Australia has sent its largest ever trade delegation to China. The mission is focusing on agriculture as Australia's economy adapts to the end of a long mining boom.
This week 1,000 business people from Australia will visit 150 locations across China to seek out new opportunities offered by the free trade agreement between the two countries.
Agriculture is a key focus of the largest trade delegation Australia has ever sent to China.
The challenge for Australia is to make the transition from an economy dependent on a long mining boom that is now fading to one that is more diversified.
Australia's Reserve Bank has said that food exports to China have increased by more than 15 percent over the past decade, and, at this rate, will overtake iron ore exports by 2030.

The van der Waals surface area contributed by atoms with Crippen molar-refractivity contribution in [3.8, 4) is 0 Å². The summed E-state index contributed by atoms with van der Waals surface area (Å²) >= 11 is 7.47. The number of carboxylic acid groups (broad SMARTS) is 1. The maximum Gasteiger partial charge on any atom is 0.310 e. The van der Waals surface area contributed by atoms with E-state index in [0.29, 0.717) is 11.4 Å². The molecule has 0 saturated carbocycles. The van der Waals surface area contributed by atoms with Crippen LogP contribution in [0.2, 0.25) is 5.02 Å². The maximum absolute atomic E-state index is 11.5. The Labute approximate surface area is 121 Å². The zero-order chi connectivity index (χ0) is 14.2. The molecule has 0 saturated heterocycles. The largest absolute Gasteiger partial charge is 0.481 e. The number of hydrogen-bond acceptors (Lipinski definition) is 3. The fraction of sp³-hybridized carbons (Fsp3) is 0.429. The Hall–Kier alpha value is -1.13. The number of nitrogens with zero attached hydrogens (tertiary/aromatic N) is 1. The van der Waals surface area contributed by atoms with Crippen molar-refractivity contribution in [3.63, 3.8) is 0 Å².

Australian Minister for Trade and Investment Steven Ciobo said China offers a wealth of opportunities.
“What we want to do is grow Australian exports, grow Australian opportunities for investment and if we do that successfully, we know that we'll drive jobs and growth in the Australian economy,” said Ciobo.
China’s demand for high-quality agricultural and food products is growing rapidly. Australian government researchers are predicting that China will account for 43 percent of global growth in agricultural demand by 2050.
Australian producers of beef, dairy products and wool hope to cash in on burgeoning demand among China’s growing middles classes.
China is Australia's biggest trading partner and a bilateral free trade agreement was signed late last year.